Let us now compare our results to those of a second technique for determining the local energy, the Landau-Lifshitz prescription, which similarly relies on quasi-Cartesian coordinates. However, once again, by assuming a sufficiently small cosmological constant, the manifold is close enough to flat in the vicinity of the black plane for this prescription to be valid. It can be expressed as

[L.sup.ab] = [1/16[pi]] [l.sup.acbd.sub.,cd], (12)

where

[l.sup.acbd] = -g([g.sup.ab][g.sup.cd] - [g.sup.ad][g.sup.cb]). (13)

Inserting the metric components for Cai and Zhang's solution (1), we obtain the only relevant nonzero components to be

[l.sup.0003] = [l.sup.0300] = [LAMBDA]([q.sup.2] - mr - [r.sup.4] ([LAMBDA]/3))/12[pi]r (14)

Again, we employ Gauss' theorem to express the total energy as a surface integral:

E = [1/16[pi]][integral][integral] [l.sup.000[alpha]][[mu].sub.[alpha]]dS. (15)

Finally, we find the energy distribution according to Landau and Liftshitz's prescription applied to the black plane solution to be

E = M + [pi][LAMBDA][Q.sup.2]/3r - [[LAMBDA].sup.2][r.sup.3]/36[pi]. (16)

This is identical to the result obtained using the Einstein energy-momentum complex.

4. Applying the Coordinate-Independent Prescription of Moller

We now turn to a third method for determining the local energy, the Moller prescription, which has the marked advantage of being coordinate-system-independent. The complex defined by Moller can be expressed as

[[XI].sup.k.sub.i] = [1/8[pi]][[chi].sup.kp.sub.i,p], (17)

where

[[chi].sup.kp.sub.i] = [square root of -g] [[g.sub.ip,q] - [g.sub.iq,p]][g.sup.kq][g.sup.lp]. (18)

Inserting the metric components for Cai and Zhang's solution (1), we obtain the only nonzero component to be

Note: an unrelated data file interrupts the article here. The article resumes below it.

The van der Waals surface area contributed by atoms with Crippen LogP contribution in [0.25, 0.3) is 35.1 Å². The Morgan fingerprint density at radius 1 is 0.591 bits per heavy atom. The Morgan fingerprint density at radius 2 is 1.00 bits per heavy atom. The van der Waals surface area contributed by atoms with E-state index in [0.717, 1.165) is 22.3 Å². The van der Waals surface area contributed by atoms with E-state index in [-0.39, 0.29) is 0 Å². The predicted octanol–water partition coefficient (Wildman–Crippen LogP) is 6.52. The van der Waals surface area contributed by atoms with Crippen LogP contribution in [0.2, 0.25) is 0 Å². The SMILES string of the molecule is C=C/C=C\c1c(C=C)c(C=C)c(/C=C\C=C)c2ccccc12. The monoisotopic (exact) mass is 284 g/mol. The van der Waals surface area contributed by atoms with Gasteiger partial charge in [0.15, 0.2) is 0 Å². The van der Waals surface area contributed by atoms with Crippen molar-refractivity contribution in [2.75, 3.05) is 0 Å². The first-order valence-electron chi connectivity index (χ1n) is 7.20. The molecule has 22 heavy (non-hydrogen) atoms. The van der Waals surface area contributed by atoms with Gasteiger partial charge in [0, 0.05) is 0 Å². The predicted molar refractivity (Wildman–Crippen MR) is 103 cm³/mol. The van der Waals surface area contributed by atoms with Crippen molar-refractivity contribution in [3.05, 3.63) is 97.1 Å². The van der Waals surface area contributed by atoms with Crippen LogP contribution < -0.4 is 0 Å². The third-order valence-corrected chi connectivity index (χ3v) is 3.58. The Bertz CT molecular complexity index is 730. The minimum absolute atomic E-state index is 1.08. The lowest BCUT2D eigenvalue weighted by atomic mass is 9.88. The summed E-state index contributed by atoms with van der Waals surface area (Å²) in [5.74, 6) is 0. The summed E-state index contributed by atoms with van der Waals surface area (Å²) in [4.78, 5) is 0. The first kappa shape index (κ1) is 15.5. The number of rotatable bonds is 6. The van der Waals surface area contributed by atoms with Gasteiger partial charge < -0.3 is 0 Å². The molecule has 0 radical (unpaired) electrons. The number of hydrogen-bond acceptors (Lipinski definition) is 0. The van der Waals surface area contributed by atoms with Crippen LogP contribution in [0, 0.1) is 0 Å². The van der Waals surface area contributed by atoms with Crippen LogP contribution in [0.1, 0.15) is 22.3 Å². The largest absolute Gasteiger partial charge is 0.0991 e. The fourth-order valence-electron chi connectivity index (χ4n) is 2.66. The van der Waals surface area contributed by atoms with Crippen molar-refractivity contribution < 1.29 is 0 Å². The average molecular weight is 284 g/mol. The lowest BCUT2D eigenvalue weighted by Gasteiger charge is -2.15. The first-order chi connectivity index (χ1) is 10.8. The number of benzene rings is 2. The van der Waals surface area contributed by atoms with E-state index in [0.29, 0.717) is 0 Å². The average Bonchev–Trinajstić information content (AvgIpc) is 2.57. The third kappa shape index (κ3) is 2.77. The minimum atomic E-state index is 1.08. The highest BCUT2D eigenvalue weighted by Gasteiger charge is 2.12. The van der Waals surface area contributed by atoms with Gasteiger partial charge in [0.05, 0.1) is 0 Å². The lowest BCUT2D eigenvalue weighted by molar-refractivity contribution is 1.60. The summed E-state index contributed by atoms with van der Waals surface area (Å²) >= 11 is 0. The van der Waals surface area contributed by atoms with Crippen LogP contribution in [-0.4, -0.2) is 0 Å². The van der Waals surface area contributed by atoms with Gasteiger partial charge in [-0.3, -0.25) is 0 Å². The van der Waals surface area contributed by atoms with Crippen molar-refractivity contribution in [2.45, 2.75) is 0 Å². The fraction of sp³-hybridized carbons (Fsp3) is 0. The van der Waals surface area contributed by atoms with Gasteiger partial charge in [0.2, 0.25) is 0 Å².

[[chi].sub.0.sup.03] = [[chi].sub.0.sup.30] = [LAMBDA]([q.sup.2] - mr - [r.sup.4]([LAMBDA]/3))/12[pi]r. (19)

One more time, we employ Gauss' theorem to express the total energy as a surface integral:

E = [1/16[pi]][integral][integral] [[chi].sub.0.sup.0[alpha]][[mu].sub.[alpha]]dS. (20)

Integrating over the full range of coordinates, we find the total energy using the Moller complex to be

E = M + [pi][LAMBDA][Q.sup.2]/3r - [[LAMBDA].sup.2][r.sup.3]/36[pi]. (21)

This is identical to the expression obtained using the prescriptions of Einstein and Landau-Lifshitz.

5. Conclusion

We have determined the localized energy distribution for black plane solutions by means of Einstein's, Landau and Lifshitz's, and Moller's prescriptions for the energy-momentum complexes and shown that all three yield identical results. We found this quantity to be well defined and well behaved and, importantly, consistent throughout. Our findings help support the utility of energy-momentum complexes as consistent, well-defined ways of describing the local distribution of gravitational energy.

http://dx.doi.org/10.1155/2015/109329

Conflict of Interests

The authors declare that there is no conflict of interests regarding the publication of this paper.

Acknowledgments

The authors wish to thank Elias C. Vagenas and several anonymous reviewers for their helpful suggestions.

References

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Paul Halpern and Jennifer Roberts

Department of Mathematics, Physics and Statistics, University of the Sciences in Philadelphia, 600 S. 43rd Street, Philadelphia, PA 19104, USA

Correspondence should be addressed to Paul Halpern; p.halper@usciences.edu

Received 14 June 2015; Revised 30 July 2015; Accepted 2 August 2015

Academic Editor: Elias C. Vagenas

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Title Annotation: | Research Article |
---|---|

Author: | Halpern, Paul; Roberts, Jennifer |

Publication: | International Scholarly Research Notices |

Date: | Jan 1, 2015 |

Words: | 2384 |